At the moment, Kindle Unlimited authors are paid by the number of times their ebooks are borrowed, a similar method to traditional libraries. However, Amazon will soon introduce a new system where payment is calculated based on pageviews.
Amazon says this decision was inspired by “authors who asked us to better align payout with the length of books and how much customers read.” Starting on July 1, authors will be paid by the number of pages read per month, not by the number of times a book is withdrawn. This means long books will have more monetary worth than short books of equal “popularity.” Meanwhile, if a book is requested by lots of Kindle users but none of them get past the first chapter, the author won’t be making much money at all.
For authors who write specifically for the Kindle ebook market, this new system may incentivize longer books with more plot twists and page-turning drama. It could also cut down on writers padding books for length, because they’ll be more aware of readers tuning out halfway through. Either way, it’s easy to see how this could influence writers’ creative output.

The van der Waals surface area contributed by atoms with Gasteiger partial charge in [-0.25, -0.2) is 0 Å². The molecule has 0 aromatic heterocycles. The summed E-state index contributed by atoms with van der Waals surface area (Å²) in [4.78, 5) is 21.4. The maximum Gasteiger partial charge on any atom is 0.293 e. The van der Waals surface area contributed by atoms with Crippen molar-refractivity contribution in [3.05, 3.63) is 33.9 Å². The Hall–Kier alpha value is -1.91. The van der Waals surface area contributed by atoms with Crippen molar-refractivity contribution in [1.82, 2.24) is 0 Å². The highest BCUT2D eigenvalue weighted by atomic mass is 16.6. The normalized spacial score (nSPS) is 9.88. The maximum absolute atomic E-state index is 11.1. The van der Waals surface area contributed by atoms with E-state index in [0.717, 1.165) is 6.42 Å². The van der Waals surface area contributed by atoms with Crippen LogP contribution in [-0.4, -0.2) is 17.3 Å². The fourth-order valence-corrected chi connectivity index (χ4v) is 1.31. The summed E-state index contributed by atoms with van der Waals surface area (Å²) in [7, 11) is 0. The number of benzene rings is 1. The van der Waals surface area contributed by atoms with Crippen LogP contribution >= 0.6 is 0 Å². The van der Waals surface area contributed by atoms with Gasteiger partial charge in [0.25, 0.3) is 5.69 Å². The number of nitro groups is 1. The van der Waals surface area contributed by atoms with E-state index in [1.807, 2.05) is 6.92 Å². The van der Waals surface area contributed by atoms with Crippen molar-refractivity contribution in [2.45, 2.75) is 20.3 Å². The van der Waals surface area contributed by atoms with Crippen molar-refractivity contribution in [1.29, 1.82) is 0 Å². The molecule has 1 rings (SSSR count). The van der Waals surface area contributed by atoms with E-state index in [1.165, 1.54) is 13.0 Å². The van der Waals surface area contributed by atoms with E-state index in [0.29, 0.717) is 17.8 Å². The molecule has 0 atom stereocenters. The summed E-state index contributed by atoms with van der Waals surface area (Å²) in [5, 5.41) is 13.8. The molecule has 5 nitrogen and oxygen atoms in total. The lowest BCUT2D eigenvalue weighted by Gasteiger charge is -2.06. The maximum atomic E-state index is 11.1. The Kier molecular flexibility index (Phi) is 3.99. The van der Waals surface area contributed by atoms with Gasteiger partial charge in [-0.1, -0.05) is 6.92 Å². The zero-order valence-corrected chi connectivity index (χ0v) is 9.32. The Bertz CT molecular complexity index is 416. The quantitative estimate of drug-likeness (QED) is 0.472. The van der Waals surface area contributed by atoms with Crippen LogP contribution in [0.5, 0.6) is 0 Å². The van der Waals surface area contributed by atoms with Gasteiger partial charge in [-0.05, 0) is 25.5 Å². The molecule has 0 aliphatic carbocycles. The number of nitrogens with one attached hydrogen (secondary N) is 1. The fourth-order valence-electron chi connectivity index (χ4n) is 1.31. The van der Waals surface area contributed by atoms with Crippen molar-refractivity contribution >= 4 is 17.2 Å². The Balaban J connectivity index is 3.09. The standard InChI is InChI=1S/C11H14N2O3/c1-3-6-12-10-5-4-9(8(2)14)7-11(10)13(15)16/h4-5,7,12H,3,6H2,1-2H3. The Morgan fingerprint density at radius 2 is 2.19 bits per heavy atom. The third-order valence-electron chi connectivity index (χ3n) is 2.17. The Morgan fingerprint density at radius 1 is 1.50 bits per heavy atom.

One key thing to note from Amazon’s announcement is that it doesn’t say how much authors will be paid. Its example uses an imagined $10 million overall fund, divided between 100 million pages in the library. So:
“The author of a 100 page book that was borrowed and read completely 100 times would earn $1,000 ($10 million multiplied by 10,000 pages for this author divided by 100,000,000 total pages).”
These round numbers make the concept easier to understand, but they’re also pretty misleading. No one will be making anything like $1,000 for a 100-page book read 100 times. This would come out at $10 per ebook, or 10 cents per page—an unrealistic amount even for an ebook sale on Amazon, nevermind the equivalent of a Netflix stream.
Amazon frames this change as a system favored by authors, but that doesn’t really gel with the company’s history as an online distributor. Industry insiders have already criticized Kindle Unlimited for demanding exclusive distribution rights, and Kindle Worlds (Amazon’s licensed fanfic publishing platform) imposes strict copyright and content restrictions on its authors.
By calculating payment based on pageviews, Amazon will almost certainly reduce the overall amount of money paid to its authors—all while continuing to collect the same subscription fees from Kindle audiences.
Photo via Tatsuo Yamashita/Wikimedia (CC BY 2.0)